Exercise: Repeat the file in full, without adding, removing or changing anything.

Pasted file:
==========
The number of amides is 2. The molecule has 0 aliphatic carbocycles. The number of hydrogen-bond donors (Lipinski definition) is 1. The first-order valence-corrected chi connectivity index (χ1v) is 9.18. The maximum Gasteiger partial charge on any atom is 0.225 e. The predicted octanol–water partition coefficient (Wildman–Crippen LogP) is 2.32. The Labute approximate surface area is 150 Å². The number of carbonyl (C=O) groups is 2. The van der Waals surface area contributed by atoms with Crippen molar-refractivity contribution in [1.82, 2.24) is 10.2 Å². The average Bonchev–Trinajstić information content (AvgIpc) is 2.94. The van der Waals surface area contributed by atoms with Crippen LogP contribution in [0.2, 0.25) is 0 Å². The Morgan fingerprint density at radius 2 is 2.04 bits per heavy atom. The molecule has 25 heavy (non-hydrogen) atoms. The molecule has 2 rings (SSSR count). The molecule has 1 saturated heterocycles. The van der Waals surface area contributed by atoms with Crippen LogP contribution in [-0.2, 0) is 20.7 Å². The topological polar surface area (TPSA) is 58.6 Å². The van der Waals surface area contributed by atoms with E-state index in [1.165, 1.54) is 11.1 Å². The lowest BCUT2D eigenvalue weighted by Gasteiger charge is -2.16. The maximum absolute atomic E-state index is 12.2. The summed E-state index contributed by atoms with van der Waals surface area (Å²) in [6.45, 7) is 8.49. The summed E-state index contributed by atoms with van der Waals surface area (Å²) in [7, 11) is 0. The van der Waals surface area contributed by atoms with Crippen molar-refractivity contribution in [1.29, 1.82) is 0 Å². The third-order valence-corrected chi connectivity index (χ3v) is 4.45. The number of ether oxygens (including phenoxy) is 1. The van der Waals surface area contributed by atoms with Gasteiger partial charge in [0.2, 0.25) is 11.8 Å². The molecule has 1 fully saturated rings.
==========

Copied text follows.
The number of amides is 2. The molecule has 0 aliphatic carbocycles. The number of hydrogen-bond donors (Lipinski definition) is 1. The first-order valence-corrected chi connectivity index (χ1v) is 9.18. The maximum Gasteiger partial charge on any atom is 0.225 e. The predicted octanol–water partition coefficient (Wildman–Crippen LogP) is 2.32. The Labute approximate surface area is 150 Å². The number of carbonyl (C=O) groups is 2. The van der Waals surface area contributed by atoms with Crippen molar-refractivity contribution in [1.82, 2.24) is 10.2 Å². The average Bonchev–Trinajstić information content (AvgIpc) is 2.94. The van der Waals surface area contributed by atoms with Crippen LogP contribution in [0.2, 0.25) is 0 Å². The Morgan fingerprint density at radius 2 is 2.04 bits per heavy atom. The molecule has 25 heavy (non-hydrogen) atoms. The molecule has 2 rings (SSSR count). The molecule has 1 saturated heterocycles. The van der Waals surface area contributed by atoms with Crippen LogP contribution in [-0.2, 0) is 20.7 Å². The topological polar surface area (TPSA) is 58.6 Å². The van der Waals surface area contributed by atoms with E-state index in [1.165, 1.54) is 11.1 Å². The lowest BCUT2D eigenvalue weighted by Gasteiger charge is -2.16. The maximum absolute atomic E-state index is 12.2. The summed E-state index contributed by atoms with van der Waals surface area (Å²) in [6.45, 7) is 8.49. The summed E-state index contributed by atoms with van der Waals surface area (Å²) in [7, 11) is 0. The van der Waals surface area contributed by atoms with Crippen molar-refractivity contribution in [1.29, 1.82) is 0 Å². The third-order valence-corrected chi connectivity index (χ3v) is 4.45. The number of ether oxygens (including phenoxy) is 1. The van der Waals surface area contributed by atoms with Gasteiger partial charge in [0.2, 0.25) is 11.8 Å². The molecule has 1 fully saturated rings.